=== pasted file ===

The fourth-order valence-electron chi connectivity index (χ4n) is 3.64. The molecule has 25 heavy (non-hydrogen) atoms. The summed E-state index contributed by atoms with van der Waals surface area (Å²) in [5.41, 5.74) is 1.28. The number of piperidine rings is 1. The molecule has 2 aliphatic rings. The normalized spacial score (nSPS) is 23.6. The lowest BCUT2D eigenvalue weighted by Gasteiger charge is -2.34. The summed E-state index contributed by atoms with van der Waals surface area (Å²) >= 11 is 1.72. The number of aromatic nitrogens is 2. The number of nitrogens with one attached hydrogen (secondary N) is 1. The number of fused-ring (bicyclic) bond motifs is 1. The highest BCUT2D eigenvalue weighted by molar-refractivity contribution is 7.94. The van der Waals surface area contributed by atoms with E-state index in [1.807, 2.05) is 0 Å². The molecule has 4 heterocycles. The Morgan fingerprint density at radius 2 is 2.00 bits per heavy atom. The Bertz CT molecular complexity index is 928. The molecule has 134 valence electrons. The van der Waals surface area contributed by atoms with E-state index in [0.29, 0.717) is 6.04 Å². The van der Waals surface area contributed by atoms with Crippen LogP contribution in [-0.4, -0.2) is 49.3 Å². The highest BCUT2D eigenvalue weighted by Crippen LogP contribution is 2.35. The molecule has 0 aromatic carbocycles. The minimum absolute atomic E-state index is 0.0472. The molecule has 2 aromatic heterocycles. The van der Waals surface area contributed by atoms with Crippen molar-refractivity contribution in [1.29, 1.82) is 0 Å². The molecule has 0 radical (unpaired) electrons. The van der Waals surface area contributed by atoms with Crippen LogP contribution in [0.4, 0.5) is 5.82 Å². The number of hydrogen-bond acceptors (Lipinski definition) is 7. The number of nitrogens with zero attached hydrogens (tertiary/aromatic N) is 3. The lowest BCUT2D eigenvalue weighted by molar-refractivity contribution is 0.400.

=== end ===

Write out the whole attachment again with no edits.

The fourth-order valence-electron chi connectivity index (χ4n) is 3.64. The molecule has 25 heavy (non-hydrogen) atoms. The summed E-state index contributed by atoms with van der Waals surface area (Å²) in [5.41, 5.74) is 1.28. The number of piperidine rings is 1. The molecule has 2 aliphatic rings. The normalized spacial score (nSPS) is 23.6. The lowest BCUT2D eigenvalue weighted by Gasteiger charge is -2.34. The summed E-state index contributed by atoms with van der Waals surface area (Å²) >= 11 is 1.72. The number of aromatic nitrogens is 2. The number of nitrogens with one attached hydrogen (secondary N) is 1. The number of fused-ring (bicyclic) bond motifs is 1. The highest BCUT2D eigenvalue weighted by molar-refractivity contribution is 7.94. The van der Waals surface area contributed by atoms with E-state index in [1.807, 2.05) is 0 Å². The molecule has 4 heterocycles. The Morgan fingerprint density at radius 2 is 2.00 bits per heavy atom. The Bertz CT molecular complexity index is 928. The molecule has 134 valence electrons. The van der Waals surface area contributed by atoms with E-state index in [0.29, 0.717) is 6.04 Å². The van der Waals surface area contributed by atoms with Crippen LogP contribution in [-0.4, -0.2) is 49.3 Å². The highest BCUT2D eigenvalue weighted by Crippen LogP contribution is 2.35. The molecule has 0 aromatic carbocycles. The minimum absolute atomic E-state index is 0.0472. The molecule has 2 aromatic heterocycles. The van der Waals surface area contributed by atoms with Crippen molar-refractivity contribution in [1.29, 1.82) is 0 Å². The molecule has 0 radical (unpaired) electrons. The van der Waals surface area contributed by atoms with Crippen LogP contribution in [0.4, 0.5) is 5.82 Å². The number of hydrogen-bond acceptors (Lipinski definition) is 7. The number of nitrogens with zero attached hydrogens (tertiary/aromatic N) is 3. The lowest BCUT2D eigenvalue weighted by molar-refractivity contribution is 0.400.